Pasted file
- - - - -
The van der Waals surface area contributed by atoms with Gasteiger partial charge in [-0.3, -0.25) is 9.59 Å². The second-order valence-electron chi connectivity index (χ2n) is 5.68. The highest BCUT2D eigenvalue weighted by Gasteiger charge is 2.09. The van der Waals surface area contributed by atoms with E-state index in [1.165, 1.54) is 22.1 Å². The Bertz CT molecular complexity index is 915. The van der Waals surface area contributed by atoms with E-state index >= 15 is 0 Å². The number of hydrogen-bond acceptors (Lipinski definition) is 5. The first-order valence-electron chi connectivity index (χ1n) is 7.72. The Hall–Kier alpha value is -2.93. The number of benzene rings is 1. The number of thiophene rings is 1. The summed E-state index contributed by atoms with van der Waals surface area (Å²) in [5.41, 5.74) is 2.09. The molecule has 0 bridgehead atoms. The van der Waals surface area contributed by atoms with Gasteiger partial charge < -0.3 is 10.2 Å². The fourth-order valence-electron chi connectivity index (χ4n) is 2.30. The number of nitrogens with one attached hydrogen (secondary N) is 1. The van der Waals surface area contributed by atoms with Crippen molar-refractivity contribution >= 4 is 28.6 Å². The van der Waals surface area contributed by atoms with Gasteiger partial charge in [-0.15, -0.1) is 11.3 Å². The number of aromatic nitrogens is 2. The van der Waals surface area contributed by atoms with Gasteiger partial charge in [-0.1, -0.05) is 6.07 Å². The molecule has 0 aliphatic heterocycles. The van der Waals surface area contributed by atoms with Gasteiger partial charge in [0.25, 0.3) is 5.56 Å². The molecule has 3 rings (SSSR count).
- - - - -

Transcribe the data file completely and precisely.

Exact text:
The van der Waals surface area contributed by atoms with Gasteiger partial charge in [-0.3, -0.25) is 9.59 Å². The second-order valence-electron chi connectivity index (χ2n) is 5.68. The highest BCUT2D eigenvalue weighted by Gasteiger charge is 2.09. The van der Waals surface area contributed by atoms with E-state index in [1.165, 1.54) is 22.1 Å². The Bertz CT molecular complexity index is 915. The van der Waals surface area contributed by atoms with E-state index >= 15 is 0 Å². The number of hydrogen-bond acceptors (Lipinski definition) is 5. The first-order valence-electron chi connectivity index (χ1n) is 7.72. The Hall–Kier alpha value is -2.93. The number of benzene rings is 1. The number of thiophene rings is 1. The summed E-state index contributed by atoms with van der Waals surface area (Å²) in [5.41, 5.74) is 2.09. The molecule has 0 bridgehead atoms. The van der Waals surface area contributed by atoms with Gasteiger partial charge < -0.3 is 10.2 Å². The fourth-order valence-electron chi connectivity index (χ4n) is 2.30. The number of nitrogens with one attached hydrogen (secondary N) is 1. The van der Waals surface area contributed by atoms with Crippen molar-refractivity contribution >= 4 is 28.6 Å². The van der Waals surface area contributed by atoms with Gasteiger partial charge in [-0.15, -0.1) is 11.3 Å². The number of aromatic nitrogens is 2. The van der Waals surface area contributed by atoms with Gasteiger partial charge in [-0.1, -0.05) is 6.07 Å². The molecule has 0 aliphatic heterocycles. The van der Waals surface area contributed by atoms with Gasteiger partial charge in [0.25, 0.3) is 5.56 Å². The molecule has 3 rings (SSSR count).